Can Ben Bernanke save the job market if 'fiscal cliff' talks fail?
The Federal Reserve said this week it would maintain ultralow interest rates until the unemployment rate falls to at least 6.5 percent, unless inflation starts looming as a near-term risk.
The Federal Reserve this week sought to further buoy a weak economy. But will it be enough?Skip to next paragraph
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That's an important question for the US job market, as elected leaders struggle to reach a deal on fiscal policy to avoid steep tax hikes and spending cuts in the new year.
A new US recession is possible. And right now, the fact that the "fiscal cliff" is unresolved means that unelected officials at the Federal Reserve are operating virtually alone as a policy bulwark for the economy.
FISCAL CLIFF 101: 5 basic questions answered
The Fed's move this week was significant. The US central bank sought to clarify and strengthen communication about its resolve to aid the economy, by saying it would maintain ultralow interest rates until the unemployment rate falls to at least 6.5 percent, unless inflation starts looming as a near-term risk. Currently, the jobless rate is 7.7 percent.
The Fed also said it will continue a plan known as "quantitative easing" of monetary policy, by buying sizable quantities of bonds. The idea of the bond purchases is to keep interest rates low and support investor confidence – thus aiding job creation.
"The Fed remains the only proactive game in town, as Congress continues to spin ... wheels" on fiscal policy, writes Sam Stovall, chief equity strategist at Standard & Poor's Capital IQ. "We think equity prices will be aided by two things that the Fed did today: the increase in asset purchases and their change in communication."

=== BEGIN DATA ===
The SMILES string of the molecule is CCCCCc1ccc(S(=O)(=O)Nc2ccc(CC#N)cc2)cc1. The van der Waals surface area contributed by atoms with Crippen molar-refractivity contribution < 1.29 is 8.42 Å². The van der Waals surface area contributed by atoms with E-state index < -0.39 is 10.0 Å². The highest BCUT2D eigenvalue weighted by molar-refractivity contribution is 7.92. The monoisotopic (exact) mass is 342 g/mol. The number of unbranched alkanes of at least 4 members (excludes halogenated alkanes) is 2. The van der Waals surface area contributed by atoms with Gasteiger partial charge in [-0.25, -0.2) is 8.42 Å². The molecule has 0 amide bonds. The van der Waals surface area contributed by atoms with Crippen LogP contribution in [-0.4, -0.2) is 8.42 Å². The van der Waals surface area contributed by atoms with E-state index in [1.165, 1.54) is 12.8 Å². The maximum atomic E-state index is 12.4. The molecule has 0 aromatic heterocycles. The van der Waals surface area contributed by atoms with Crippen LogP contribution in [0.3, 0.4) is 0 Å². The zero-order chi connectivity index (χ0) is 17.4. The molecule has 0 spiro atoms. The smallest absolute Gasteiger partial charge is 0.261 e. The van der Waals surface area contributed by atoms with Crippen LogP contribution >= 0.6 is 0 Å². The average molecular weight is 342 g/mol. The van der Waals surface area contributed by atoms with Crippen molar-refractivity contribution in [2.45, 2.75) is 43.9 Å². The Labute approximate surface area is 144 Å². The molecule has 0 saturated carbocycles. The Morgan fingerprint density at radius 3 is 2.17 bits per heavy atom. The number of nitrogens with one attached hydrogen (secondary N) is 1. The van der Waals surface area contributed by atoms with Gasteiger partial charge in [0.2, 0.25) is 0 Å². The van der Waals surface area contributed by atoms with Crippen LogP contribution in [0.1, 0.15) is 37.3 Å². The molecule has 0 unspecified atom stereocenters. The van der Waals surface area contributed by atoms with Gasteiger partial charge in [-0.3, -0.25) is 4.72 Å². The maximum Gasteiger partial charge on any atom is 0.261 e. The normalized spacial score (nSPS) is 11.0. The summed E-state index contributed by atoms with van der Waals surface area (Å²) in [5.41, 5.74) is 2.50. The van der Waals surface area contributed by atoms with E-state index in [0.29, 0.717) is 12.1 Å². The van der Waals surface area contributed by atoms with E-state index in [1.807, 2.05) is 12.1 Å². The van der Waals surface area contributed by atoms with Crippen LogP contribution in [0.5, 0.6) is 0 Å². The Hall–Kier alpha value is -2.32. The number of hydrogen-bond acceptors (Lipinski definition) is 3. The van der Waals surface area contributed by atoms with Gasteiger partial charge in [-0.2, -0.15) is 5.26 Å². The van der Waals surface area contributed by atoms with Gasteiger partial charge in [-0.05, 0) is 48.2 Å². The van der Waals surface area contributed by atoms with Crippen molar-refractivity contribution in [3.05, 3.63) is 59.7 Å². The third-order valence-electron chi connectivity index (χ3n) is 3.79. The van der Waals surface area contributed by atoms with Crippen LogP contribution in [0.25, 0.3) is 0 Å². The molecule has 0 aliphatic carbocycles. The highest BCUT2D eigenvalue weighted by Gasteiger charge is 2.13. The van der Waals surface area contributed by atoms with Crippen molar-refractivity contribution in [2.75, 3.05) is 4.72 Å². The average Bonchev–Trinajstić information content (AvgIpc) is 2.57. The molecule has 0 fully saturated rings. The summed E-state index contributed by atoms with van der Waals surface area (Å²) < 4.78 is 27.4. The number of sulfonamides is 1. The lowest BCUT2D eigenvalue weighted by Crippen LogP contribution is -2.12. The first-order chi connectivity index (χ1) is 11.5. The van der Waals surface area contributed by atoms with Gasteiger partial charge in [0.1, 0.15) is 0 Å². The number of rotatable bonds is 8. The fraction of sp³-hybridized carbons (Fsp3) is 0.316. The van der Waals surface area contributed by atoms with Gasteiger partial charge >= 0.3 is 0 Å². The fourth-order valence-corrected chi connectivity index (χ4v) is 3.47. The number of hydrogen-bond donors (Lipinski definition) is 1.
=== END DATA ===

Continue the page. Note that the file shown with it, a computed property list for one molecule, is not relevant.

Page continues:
But even if the Fed's action is successful, that doesn't mean it will have such a large impact that it could fully compensate for a lack of action by elected officials. The Fed can help. It can buy time. But it can't control all the economy, all the time, all by itself.
Fed Chairman Ben Bernanke said as much back in September.
"If the fiscal cliff isn’t addressed, as I’ve said, I don’t think our tools are strong enough to offset the effects of a major fiscal shock," he said in a press conference. "So I think it’s really important for the fiscal policymakers to, you know, work together and try to find a solution for that."
The fiscal policymakers are working on it.
For now, although the talks don't appear anywhere near conclusion, the prevailing expectation among investors and economists is that President Obama and Congress will reach a deal in time to avoid a recession. A bargain would scale back the tax hikes and spending cuts set to take effect Jan. 1, thus softening the immediate risks to job growth.
But a deal is also expected to contain sizable deficit reduction over the next few years, to give financial markets assurance that the United States is responding seriously to the threat posed by ever-rising national debt.